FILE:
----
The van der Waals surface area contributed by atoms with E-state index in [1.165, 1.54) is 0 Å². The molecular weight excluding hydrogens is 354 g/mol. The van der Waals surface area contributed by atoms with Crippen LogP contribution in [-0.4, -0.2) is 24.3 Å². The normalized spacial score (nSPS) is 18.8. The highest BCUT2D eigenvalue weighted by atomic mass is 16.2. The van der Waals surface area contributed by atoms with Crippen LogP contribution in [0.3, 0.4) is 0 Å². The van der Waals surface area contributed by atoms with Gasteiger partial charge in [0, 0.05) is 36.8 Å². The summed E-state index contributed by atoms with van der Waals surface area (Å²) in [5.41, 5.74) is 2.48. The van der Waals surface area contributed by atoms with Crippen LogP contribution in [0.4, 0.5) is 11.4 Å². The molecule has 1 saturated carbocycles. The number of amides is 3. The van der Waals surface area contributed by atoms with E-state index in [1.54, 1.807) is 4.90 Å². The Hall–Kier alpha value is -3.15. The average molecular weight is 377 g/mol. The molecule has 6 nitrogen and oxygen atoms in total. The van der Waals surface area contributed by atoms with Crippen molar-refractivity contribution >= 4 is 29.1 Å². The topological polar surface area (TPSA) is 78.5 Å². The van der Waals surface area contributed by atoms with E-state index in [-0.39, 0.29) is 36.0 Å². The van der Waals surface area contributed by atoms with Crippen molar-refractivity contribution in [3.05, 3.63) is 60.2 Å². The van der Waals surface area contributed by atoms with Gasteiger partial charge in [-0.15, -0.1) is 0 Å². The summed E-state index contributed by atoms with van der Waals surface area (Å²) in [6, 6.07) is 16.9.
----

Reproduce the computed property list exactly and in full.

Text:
The van der Waals surface area contributed by atoms with E-state index in [1.165, 1.54) is 0 Å². The molecular weight excluding hydrogens is 354 g/mol. The van der Waals surface area contributed by atoms with Crippen LogP contribution in [-0.4, -0.2) is 24.3 Å². The normalized spacial score (nSPS) is 18.8. The highest BCUT2D eigenvalue weighted by atomic mass is 16.2. The van der Waals surface area contributed by atoms with Crippen LogP contribution in [0.3, 0.4) is 0 Å². The van der Waals surface area contributed by atoms with Gasteiger partial charge in [0, 0.05) is 36.8 Å². The summed E-state index contributed by atoms with van der Waals surface area (Å²) in [5.41, 5.74) is 2.48. The van der Waals surface area contributed by atoms with Crippen LogP contribution in [0.4, 0.5) is 11.4 Å². The molecule has 1 saturated carbocycles. The number of amides is 3. The van der Waals surface area contributed by atoms with E-state index in [1.54, 1.807) is 4.90 Å². The Hall–Kier alpha value is -3.15. The average molecular weight is 377 g/mol. The molecule has 6 nitrogen and oxygen atoms in total. The van der Waals surface area contributed by atoms with Crippen molar-refractivity contribution >= 4 is 29.1 Å². The topological polar surface area (TPSA) is 78.5 Å². The van der Waals surface area contributed by atoms with E-state index in [-0.39, 0.29) is 36.0 Å². The van der Waals surface area contributed by atoms with Crippen molar-refractivity contribution in [3.05, 3.63) is 60.2 Å². The van der Waals surface area contributed by atoms with Gasteiger partial charge in [-0.15, -0.1) is 0 Å². The summed E-state index contributed by atoms with van der Waals surface area (Å²) in [6, 6.07) is 16.9.